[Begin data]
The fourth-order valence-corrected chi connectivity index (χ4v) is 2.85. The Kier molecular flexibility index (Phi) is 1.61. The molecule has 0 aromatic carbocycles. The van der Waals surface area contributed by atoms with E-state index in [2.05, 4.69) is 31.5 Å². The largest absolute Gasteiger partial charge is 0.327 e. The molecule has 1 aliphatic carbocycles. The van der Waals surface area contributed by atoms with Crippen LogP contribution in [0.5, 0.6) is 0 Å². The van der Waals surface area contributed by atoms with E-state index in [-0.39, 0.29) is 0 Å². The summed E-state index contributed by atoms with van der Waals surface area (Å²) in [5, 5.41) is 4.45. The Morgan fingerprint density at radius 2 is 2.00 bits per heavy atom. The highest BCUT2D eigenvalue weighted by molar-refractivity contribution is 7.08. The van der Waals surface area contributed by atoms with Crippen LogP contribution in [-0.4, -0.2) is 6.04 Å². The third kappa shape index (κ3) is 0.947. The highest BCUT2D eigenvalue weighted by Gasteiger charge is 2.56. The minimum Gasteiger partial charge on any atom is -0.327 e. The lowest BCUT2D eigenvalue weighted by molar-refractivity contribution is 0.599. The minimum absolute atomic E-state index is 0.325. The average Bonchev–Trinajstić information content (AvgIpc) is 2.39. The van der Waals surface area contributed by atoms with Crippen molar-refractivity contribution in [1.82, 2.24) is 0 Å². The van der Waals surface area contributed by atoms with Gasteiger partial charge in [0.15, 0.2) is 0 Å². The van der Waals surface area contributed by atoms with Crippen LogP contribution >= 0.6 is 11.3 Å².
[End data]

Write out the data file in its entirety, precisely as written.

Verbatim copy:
The fourth-order valence-corrected chi connectivity index (χ4v) is 2.85. The Kier molecular flexibility index (Phi) is 1.61. The molecule has 0 aromatic carbocycles. The van der Waals surface area contributed by atoms with E-state index in [2.05, 4.69) is 31.5 Å². The largest absolute Gasteiger partial charge is 0.327 e. The molecule has 1 aliphatic carbocycles. The van der Waals surface area contributed by atoms with Crippen LogP contribution in [0.5, 0.6) is 0 Å². The van der Waals surface area contributed by atoms with E-state index in [-0.39, 0.29) is 0 Å². The summed E-state index contributed by atoms with van der Waals surface area (Å²) in [5, 5.41) is 4.45. The Morgan fingerprint density at radius 2 is 2.00 bits per heavy atom. The highest BCUT2D eigenvalue weighted by molar-refractivity contribution is 7.08. The van der Waals surface area contributed by atoms with Crippen LogP contribution in [-0.4, -0.2) is 6.04 Å². The third kappa shape index (κ3) is 0.947. The highest BCUT2D eigenvalue weighted by Gasteiger charge is 2.56. The minimum Gasteiger partial charge on any atom is -0.327 e. The lowest BCUT2D eigenvalue weighted by molar-refractivity contribution is 0.599. The minimum absolute atomic E-state index is 0.325. The average Bonchev–Trinajstić information content (AvgIpc) is 2.39. The van der Waals surface area contributed by atoms with Crippen molar-refractivity contribution in [1.82, 2.24) is 0 Å². The van der Waals surface area contributed by atoms with Gasteiger partial charge in [0.15, 0.2) is 0 Å². The van der Waals surface area contributed by atoms with Crippen LogP contribution >= 0.6 is 11.3 Å².